click to show more information

click to hide/show information About your Search

20130201
20130228
Search Results 0 to 7 of about 8 (some duplicates have been removed)
president obama's about to take the stage to talk about two of the top priorities from his state of the union speech, jobs and guns. we expect him to connect the need for jobs as a way to get young people off the streets and out of trouble. right now you're looking at some video of cleopatra pendleton. she's the mother of the young girl struck down by gunmen in chicago a few weeks ago, right around the time of the inauguration after she performed at president obama's inaugural. she's one of the guests there for president obama's visit. we'll be going there to chicago as soon as mr. obama starts speaking. but first i want to bring in our chris cuomo who was in chicago right now. he's going to tell us a little bit about what we should expect from the president and what he'll be talking about. obviously, chris, gun violence has been a major issue in chicago for many, many months now and the president has been called to this question, why hasn't he dealt with more forcibly in his remarks in a few moments, chris? >> reporter: that's right. it sets off in the '80s where he began his ca
for many, many months that this was going to occur. president obama has submitted proposals on three different occasions. a balanced approach. when the supercommittee was meeting back in the fall of 2011 and his own budget submission and last fall as part of the fiscal debate challenges, he's put office on the table to the congressional republicans who simply refuse to close corporate loopholes and to force the wealthiest americans to pay their fair share. we've had over $2.5 trillion in savings and cuts. we cannot cut our way to prosperity. we need a balanced approach and that's what the president has told the republicans. >> when she says balanced approach, alex, she means more taxes, higher taxes for wealthy americans and for big corporations. what's wrong with that? >> close loopholes. >> what's wrong with that is that washington is telling us that if we cut a single penny, then the national parks are going to close, as if the grand canyon was going to stop being a hole in the ground without federal funding. this is outrageous. the people who are supposed to serve us are telling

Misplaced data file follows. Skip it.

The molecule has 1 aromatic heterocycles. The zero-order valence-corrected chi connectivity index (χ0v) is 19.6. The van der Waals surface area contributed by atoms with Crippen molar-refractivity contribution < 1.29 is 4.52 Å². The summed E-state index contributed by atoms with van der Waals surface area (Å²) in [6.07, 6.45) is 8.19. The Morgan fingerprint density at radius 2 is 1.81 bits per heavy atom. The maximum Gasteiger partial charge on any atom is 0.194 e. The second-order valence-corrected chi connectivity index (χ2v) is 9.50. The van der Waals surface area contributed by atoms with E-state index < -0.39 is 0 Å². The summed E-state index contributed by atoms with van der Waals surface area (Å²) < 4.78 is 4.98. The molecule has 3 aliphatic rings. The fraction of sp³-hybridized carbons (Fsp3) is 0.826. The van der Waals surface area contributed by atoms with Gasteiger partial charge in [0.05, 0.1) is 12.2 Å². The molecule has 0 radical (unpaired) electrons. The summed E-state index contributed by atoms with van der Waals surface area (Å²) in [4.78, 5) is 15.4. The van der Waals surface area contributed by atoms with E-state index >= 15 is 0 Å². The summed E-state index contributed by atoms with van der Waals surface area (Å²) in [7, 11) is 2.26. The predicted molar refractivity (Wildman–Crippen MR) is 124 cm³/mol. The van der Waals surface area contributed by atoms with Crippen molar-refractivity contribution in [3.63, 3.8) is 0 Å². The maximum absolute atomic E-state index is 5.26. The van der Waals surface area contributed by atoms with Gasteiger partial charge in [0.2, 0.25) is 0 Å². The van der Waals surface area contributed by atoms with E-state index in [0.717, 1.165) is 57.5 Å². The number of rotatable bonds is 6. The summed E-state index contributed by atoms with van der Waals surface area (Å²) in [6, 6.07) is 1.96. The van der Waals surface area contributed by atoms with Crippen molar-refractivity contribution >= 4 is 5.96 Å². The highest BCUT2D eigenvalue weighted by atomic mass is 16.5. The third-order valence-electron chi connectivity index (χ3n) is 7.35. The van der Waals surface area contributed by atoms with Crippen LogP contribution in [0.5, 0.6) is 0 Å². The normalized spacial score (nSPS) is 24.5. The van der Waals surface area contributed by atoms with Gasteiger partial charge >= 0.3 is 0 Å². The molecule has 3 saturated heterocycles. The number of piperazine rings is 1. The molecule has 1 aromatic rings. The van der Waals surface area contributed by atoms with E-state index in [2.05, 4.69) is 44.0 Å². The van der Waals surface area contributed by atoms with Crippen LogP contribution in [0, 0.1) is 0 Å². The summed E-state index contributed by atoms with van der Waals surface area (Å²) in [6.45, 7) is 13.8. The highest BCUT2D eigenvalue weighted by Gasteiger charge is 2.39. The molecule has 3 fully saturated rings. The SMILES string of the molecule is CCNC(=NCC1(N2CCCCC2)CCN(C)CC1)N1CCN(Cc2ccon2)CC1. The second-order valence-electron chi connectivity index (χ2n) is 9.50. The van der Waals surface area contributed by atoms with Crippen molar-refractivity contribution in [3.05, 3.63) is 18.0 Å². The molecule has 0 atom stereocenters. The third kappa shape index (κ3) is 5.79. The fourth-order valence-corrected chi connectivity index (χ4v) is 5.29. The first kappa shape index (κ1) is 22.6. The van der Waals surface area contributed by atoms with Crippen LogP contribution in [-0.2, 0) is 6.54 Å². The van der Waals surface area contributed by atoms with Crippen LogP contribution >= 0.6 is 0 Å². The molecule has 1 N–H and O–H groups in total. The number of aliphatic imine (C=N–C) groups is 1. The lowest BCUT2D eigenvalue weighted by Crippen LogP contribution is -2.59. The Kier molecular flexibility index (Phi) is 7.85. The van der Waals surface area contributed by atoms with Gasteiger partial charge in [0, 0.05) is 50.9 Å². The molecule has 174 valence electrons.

priesthood. they supported obama's health care plan when the church spoke out against it. these nuns ended up being reprimanded. the nuns got a lot of support within the united states for their actions. it was controversial for the pope. he was also prompted to do that by some pressure from conservative religious figures in the united states. so that ended up being one of the more controversial moments of his papacy and it had to do of course with quite a few popular american nuns here in the united states. >> brian todd, thanks very much. and later here in "the situation room," i'll speak with cardinal theodore mccarrick. he is in rome right now and he's got some unique perspectives on what's going on. also bishop o'connell, former president the catholic university of america. much more on this story coming up. let's get some more, though, right now on pope benedict 16. he was born joseph ratzinger in germany. he became a cardinal in 1977. he was chief theological adviser to pope john paul ii. he was elected pope in 2005. he was then 78 years old. the oldest person to become pope in almost 3
want to be vindictive, that this is now about president obama and that in the end if they continue this, they will look petty, as one source put it. >> and i just want to be precise, dana bash, this vote is still continuing. we don't know if the vote has failed or succeeded or what's going on. but we assume that there aren't -- what you're hearing is that there aren't probably five republicans who will join 55 democrats in breaking this filibuster? >> reporter: that's right. going in, the democrats did not think that they had the 60 votes and we could only potentially find three republicans who were going to agree to stop this filibuster but we probably will see this any minute. the vote is technically over but sometimes they have to wait for senators to come in to cast their votes. one thing i will say, though, is we were talking about the fact that probably hagel will be confirmed after the senators come back from a week-long recess. at this point i'm a little bit gun-shy. i wouldn't even take that to the bank and the reason is because we've seen this before. i had several republican
Search Results 0 to 7 of about 8 (some duplicates have been removed)